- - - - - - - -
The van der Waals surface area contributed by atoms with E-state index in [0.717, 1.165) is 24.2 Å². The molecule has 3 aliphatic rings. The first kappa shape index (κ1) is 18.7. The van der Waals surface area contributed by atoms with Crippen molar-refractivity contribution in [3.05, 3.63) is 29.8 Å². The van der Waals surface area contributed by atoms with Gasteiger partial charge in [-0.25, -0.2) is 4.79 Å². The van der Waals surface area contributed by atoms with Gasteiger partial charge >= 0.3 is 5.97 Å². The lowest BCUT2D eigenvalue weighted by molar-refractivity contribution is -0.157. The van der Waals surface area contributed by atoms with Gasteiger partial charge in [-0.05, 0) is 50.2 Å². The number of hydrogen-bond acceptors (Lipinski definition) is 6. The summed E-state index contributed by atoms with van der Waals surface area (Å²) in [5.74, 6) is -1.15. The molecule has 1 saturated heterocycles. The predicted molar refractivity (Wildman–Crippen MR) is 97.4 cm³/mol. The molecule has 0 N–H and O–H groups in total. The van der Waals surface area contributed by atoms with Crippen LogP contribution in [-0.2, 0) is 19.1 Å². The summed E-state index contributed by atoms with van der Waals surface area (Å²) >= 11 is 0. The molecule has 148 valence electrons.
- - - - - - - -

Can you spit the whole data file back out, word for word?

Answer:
The van der Waals surface area contributed by atoms with E-state index in [0.717, 1.165) is 24.2 Å². The molecule has 3 aliphatic rings. The first kappa shape index (κ1) is 18.7. The van der Waals surface area contributed by atoms with Crippen molar-refractivity contribution in [3.05, 3.63) is 29.8 Å². The van der Waals surface area contributed by atoms with Gasteiger partial charge in [-0.25, -0.2) is 4.79 Å². The van der Waals surface area contributed by atoms with Gasteiger partial charge >= 0.3 is 5.97 Å². The lowest BCUT2D eigenvalue weighted by molar-refractivity contribution is -0.157. The van der Waals surface area contributed by atoms with Gasteiger partial charge in [-0.05, 0) is 50.2 Å². The number of hydrogen-bond acceptors (Lipinski definition) is 6. The summed E-state index contributed by atoms with van der Waals surface area (Å²) in [5.74, 6) is -1.15. The molecule has 1 saturated heterocycles. The predicted molar refractivity (Wildman–Crippen MR) is 97.4 cm³/mol. The molecule has 0 N–H and O–H groups in total. The van der Waals surface area contributed by atoms with Crippen LogP contribution in [-0.2, 0) is 19.1 Å². The summed E-state index contributed by atoms with van der Waals surface area (Å²) >= 11 is 0. The molecule has 148 valence electrons.